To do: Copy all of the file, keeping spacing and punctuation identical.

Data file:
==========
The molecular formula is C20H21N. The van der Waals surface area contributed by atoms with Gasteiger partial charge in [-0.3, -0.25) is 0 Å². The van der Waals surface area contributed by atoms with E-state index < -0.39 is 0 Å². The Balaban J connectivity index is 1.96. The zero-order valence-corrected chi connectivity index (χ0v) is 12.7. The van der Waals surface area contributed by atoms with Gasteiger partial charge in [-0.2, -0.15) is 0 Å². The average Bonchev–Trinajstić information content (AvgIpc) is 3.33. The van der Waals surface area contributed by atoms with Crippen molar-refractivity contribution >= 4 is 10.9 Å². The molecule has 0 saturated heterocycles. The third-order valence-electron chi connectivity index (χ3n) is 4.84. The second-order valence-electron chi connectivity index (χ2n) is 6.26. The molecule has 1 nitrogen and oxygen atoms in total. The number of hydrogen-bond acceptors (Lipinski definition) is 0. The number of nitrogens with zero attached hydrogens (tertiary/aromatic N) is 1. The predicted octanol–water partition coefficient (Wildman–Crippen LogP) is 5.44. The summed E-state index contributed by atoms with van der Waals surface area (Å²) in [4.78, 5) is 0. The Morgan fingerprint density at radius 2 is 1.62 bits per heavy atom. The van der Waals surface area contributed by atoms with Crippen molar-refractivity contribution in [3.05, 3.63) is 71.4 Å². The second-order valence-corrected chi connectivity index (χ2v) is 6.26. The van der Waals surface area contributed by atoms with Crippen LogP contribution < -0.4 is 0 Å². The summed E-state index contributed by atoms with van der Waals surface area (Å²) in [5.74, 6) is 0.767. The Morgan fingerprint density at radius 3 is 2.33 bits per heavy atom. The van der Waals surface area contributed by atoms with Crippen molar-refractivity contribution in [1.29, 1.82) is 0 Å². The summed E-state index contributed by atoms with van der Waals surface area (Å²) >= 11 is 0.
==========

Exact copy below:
The molecular formula is C20H21N. The van der Waals surface area contributed by atoms with Gasteiger partial charge in [-0.3, -0.25) is 0 Å². The van der Waals surface area contributed by atoms with E-state index < -0.39 is 0 Å². The Balaban J connectivity index is 1.96. The zero-order valence-corrected chi connectivity index (χ0v) is 12.7. The van der Waals surface area contributed by atoms with Gasteiger partial charge in [-0.2, -0.15) is 0 Å². The average Bonchev–Trinajstić information content (AvgIpc) is 3.33. The van der Waals surface area contributed by atoms with Crippen molar-refractivity contribution >= 4 is 10.9 Å². The molecule has 0 saturated heterocycles. The third-order valence-electron chi connectivity index (χ3n) is 4.84. The second-order valence-electron chi connectivity index (χ2n) is 6.26. The molecule has 1 nitrogen and oxygen atoms in total. The number of hydrogen-bond acceptors (Lipinski definition) is 0. The number of nitrogens with zero attached hydrogens (tertiary/aromatic N) is 1. The predicted octanol–water partition coefficient (Wildman–Crippen LogP) is 5.44. The summed E-state index contributed by atoms with van der Waals surface area (Å²) in [4.78, 5) is 0. The Morgan fingerprint density at radius 2 is 1.62 bits per heavy atom. The van der Waals surface area contributed by atoms with Crippen molar-refractivity contribution in [3.05, 3.63) is 71.4 Å². The second-order valence-corrected chi connectivity index (χ2v) is 6.26. The van der Waals surface area contributed by atoms with Crippen LogP contribution < -0.4 is 0 Å². The summed E-state index contributed by atoms with van der Waals surface area (Å²) in [5.74, 6) is 0.767. The Morgan fingerprint density at radius 3 is 2.33 bits per heavy atom. The van der Waals surface area contributed by atoms with Crippen molar-refractivity contribution in [1.29, 1.82) is 0 Å². The summed E-state index contributed by atoms with van der Waals surface area (Å²) >= 11 is 0.